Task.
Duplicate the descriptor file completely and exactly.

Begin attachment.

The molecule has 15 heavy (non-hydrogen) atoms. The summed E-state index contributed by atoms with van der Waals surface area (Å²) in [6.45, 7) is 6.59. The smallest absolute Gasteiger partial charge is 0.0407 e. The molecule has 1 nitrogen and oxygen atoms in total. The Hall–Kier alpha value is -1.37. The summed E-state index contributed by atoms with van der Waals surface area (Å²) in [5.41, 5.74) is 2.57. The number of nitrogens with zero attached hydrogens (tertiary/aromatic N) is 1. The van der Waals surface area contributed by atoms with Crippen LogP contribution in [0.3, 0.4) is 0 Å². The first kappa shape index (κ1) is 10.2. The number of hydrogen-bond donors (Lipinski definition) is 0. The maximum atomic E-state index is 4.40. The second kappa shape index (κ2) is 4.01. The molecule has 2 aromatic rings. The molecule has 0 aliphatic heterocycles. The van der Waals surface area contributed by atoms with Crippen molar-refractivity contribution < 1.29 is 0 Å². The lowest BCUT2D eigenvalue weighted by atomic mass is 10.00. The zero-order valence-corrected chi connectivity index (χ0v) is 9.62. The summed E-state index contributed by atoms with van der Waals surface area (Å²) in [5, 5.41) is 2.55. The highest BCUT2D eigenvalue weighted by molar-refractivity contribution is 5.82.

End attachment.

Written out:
The molecule has 15 heavy (non-hydrogen) atoms. The summed E-state index contributed by atoms with van der Waals surface area (Å²) in [6.45, 7) is 6.59. The smallest absolute Gasteiger partial charge is 0.0407 e. The molecule has 1 nitrogen and oxygen atoms in total. The Hall–Kier alpha value is -1.37. The summed E-state index contributed by atoms with van der Waals surface area (Å²) in [5.41, 5.74) is 2.57. The number of nitrogens with zero attached hydrogens (tertiary/aromatic N) is 1. The van der Waals surface area contributed by atoms with Crippen LogP contribution in [0.3, 0.4) is 0 Å². The first kappa shape index (κ1) is 10.2. The number of hydrogen-bond donors (Lipinski definition) is 0. The maximum atomic E-state index is 4.40. The second kappa shape index (κ2) is 4.01. The molecule has 2 aromatic rings. The molecule has 0 aliphatic heterocycles. The van der Waals surface area contributed by atoms with Crippen molar-refractivity contribution < 1.29 is 0 Å². The lowest BCUT2D eigenvalue weighted by atomic mass is 10.00. The zero-order valence-corrected chi connectivity index (χ0v) is 9.62. The summed E-state index contributed by atoms with van der Waals surface area (Å²) in [5, 5.41) is 2.55. The highest BCUT2D eigenvalue weighted by molar-refractivity contribution is 5.82.